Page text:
2008 "Volunteers Working With Invasives"
Grants Report Form
PROJECT BACKGROUND INFORMATION
Oregon Coast Invasive Species Mapping, Monitoring and Eradication program.
Siletz Bay National Wildlife Refuge
Name and Phone Number
Jim Johnson, 541.867.4550
(Up to 250 words)
Siletz Bay NWR contains a variety of coastal habitat types including salt marsh, brackish marsh, tidal sloughs, mudflats, and coniferous and deciduous forestland. The primary ecological goal for refuge habitats is to allow natural tidal processes to guide estuary function with little human influence. This holds true for the marshlands but is more difficult to achieve in the surrounding uplands and forestlands due to the presence of invasive species including English Ivy (Hedera helix), Himalayan Blackberry (Rubus armeniacus), Scotch Broom (Cytisus Scoparius) and Tansy Ragwort (Senecio jacobaea). In these areas hands-on weed control is imperative to prevent the further spread of invasive species and subsequent degradation of the forest. This project would use volunteers to detect, identify, map, treat and monitor invasive plants species on all uplands within Siletz Bay NWR. Volunteers would use hand-held GPS units to collect data on areas currently infested; GIS would then be used to maintain an invasive species database and create maps as needed. Mapping would be used to both monitor the progress of treatment and predict the vulnerability of areas not currently affected by invasive species. This will assist refuge staff and volunteers in prioritizing future treatments.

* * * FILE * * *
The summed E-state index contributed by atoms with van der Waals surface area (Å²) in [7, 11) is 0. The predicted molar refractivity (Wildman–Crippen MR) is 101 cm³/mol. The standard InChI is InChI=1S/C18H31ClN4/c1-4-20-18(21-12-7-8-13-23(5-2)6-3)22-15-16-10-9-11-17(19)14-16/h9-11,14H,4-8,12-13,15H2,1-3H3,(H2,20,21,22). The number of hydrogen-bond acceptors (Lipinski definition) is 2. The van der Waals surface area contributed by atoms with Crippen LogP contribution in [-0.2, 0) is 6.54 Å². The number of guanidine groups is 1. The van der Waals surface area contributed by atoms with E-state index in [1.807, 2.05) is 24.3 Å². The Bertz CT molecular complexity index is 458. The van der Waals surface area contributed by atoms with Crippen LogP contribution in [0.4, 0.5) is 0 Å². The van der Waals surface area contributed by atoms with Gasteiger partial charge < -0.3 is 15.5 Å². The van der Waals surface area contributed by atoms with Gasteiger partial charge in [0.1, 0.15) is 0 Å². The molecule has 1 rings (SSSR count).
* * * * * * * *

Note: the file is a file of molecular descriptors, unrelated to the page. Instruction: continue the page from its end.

List of Invasives Species Targeted:
Project Completion Date
or Estimated Completion Date:
(Check all that apply)
Describe the type of work the volunteers performed. (Up to 150 words)
The volunteers mapped 175 acres of refuge lands for invasive species including the following units: Schooner Creek, Algers, North Bank, Watson, South Island, Siletz Keys, and Old Hwy 101. The volunteers then treated, both chemically and mechanically, 3.3 acres that were infested with Himalayan blackberry, Scotch broom, Giant horsetail and English ivy.
Total Number of Volunteers:
Total Number of Volunteer Hours:
List both new and existing partnerships utilized in this project. (Up to 150 words).
Give an overview of the results of the project. Include quantifiable measure of success, such as maps produced, efficacy of control measures, number of sites where invasions were detected early and responded to, number of community contacts, etc. (Up to 250 words).
Removal of invasives species by refuge volunteers is continueing on Siletz Bay NWR. To date 3.3 acres of refuge lands have been cleared of invasive species and 175 acres has been mapped by volunteers using a hand-held GPS unit. The data are currently being used to develop an invasive species map for the refuge. Maps will be used to both monitor the progress of treatment and predict the vulnerability of areas not currently affected by invasive species. The maps will also assist refuge staff and volunteers in prioritizing future treatments.
Number of Acres Treated:
Number of Acres Inventoried and/or Mapped:
Number of Acres Restored:
Account for funds in broad categories such as equipment, volunteer stipends, travel, coordinator salary/contract, etc.
Total Grant Amount:
Breakdown of Expenditures:
Total $ Spent
% of Total Grant
Equipment / Supplies
Volunteer Coordinator Salary/Contract
How useful was this program for meeting refuge invasive species objectives and how can it be improved?
Return to Main Menu